I'd stopped off for lunch a few minutes before I went on the air, and whatever I'd eaten was not agreeing with me at all.  This of course made matters even worse.  I was contemplating what my next move should be.  I'd gotten good ratings up to now, and a station in Detroit had recently contacted me about working there.  Detroit was a top-10 radio market, and would be a real asset to my resume.  I'd done OK in Saginaw so maybe it was time to leave, but not without a grand gesture of some kind.  The indigestion was starting to become painful by this point, something was going to give... if I could just hold on for a couple of moments to allow maximum pressure.  Finally the record ended and I cracked the mike:

In my best radio DJ voice I announced “I quit!!!!!” then placed the mike within' fallout range of my rear-end, and let 'er rip.


It was without question one of the loudest, rudest incidents of crepitation in the history of the world.  Indeed THE loudest and rudest.  Not only that, but the aroma was beyond anything Dow Chemical could have ever put into the air back in Midland.  To make it worse, the thing was being amplified and carried across the airwaves by 10,000 watts of pure, unadulterated radio horsepower.

The manager came running into the studio as I was walking out. “What in the hell was..” then he caught a whiff  “JESUS....” he screamed as he turned around and headed out of the studio.  By this time I was at the door, headed for my car. That was my last show at WKNX.  

Then again, maybe not.  

Radio signals leave our atmosphere and travel, unencumbered throughout the universe.  I'm told that solar systems similar to ours exist about 40 light years from here, which means that my gargantuan fart from 40 years ago is just now arriving there.  Now suppose there's intelligent life on those planets.  What if some little green folks are riding around in their anti-gravity cars right now listening to that show and they hear that fart?  Don't you know the guy in the back seat is yelling “Oh MAN, open the window for cryin' out loud!!”

The Credanian, interplanetary warships are probably being loaded with negative ion anti-matter cannons right now!

Wheel Of Mis-Fortune!!

To say the WKNX gig re-energized my radio career is a vast understatement.  Let's just say that if it hadn't come along, I'd probably still be stamping out spark plugs (or whatever they do to make them) somewhere.  It was a perfect collusion of timing and opportunity which, when you think of it, is the real definition of luck.  You're lucky if you're in the right place at the right time, which means you had to have been in the wrong place every other time.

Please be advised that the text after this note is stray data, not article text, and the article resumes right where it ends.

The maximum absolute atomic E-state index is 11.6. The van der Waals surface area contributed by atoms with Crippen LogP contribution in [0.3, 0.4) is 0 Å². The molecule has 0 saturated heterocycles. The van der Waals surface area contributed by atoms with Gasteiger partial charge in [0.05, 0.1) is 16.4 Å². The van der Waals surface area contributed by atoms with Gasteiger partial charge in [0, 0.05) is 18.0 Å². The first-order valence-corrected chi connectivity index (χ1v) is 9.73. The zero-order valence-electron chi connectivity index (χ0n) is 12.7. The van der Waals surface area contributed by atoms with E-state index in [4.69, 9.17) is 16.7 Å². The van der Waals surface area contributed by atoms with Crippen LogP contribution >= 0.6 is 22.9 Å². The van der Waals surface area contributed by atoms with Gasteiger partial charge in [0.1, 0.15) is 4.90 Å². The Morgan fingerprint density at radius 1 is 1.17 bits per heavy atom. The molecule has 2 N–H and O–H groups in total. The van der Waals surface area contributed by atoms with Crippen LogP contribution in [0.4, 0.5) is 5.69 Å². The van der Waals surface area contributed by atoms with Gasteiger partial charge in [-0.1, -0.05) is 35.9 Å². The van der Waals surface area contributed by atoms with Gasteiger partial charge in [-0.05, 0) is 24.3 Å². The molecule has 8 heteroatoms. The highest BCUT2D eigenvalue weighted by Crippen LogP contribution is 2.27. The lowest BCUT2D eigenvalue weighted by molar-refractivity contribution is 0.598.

I began to exploit my situation shamelessly, promoting dances and concerts whenever and wherever I could.   Working with local promoters, I'd line up Dick Wagner and the Frost, The Fabulous Pack, The Cherry Slush, Bob Seger, The Rationals and any other Tri-Cities based group I could find for shows throughout the immediate area, and later throughout the east side of Michigan.  Deb and I would jump in the car and head up to East Tawas where I'd make an appearance with, say The MC-5 then zip up to Alpena for a show with ? And the Mysterians, The Pack and, maybe the Amboy Dukes.   We had no dearth of willing promoters who would happily give me whatever I wanted in exchange for the unlimited advertising I could offer.  We could pack any venue we chose given the popularity of the acts, and the enormous reach of the station.  Life was seriously GOOD!

Within a short period of time I decided I needed a much more appropriate ride, so I went out and bought a T-Bird and some custom pillows which matched the leather interior, that I could use to nap on while Deb drove from gig to gig.   The schedule was exhausting, especially since I had to do the morning show on Saturdays, but extremely rewarding.  Financially, we did just fine.

My personal life was going through some rocky times however.  It had become emphatically clear to me that my marriage was doomed.   Teenage marriages rarely last, and mine was no exception.  My life and Judy's had been going in different directions for years.   In radio I would always be a Nomad, never staying in one place too long.  

Here's the dirty secret about that business.  When you walk in the door for the first time the clock starts ticking, one way or another you WILL leave that job.  Whether they get you or you get them is a matter of timing.  The very first thing you do upon accepting a new radio job is to update your resume because you never know how long the thing will last.  If you've ever wondered why your favorite DJ is no longer on the air at your favorite station, chances are that he/she is wondering the very same thing.   It's a brutal industry, and extremely unfriendly to families.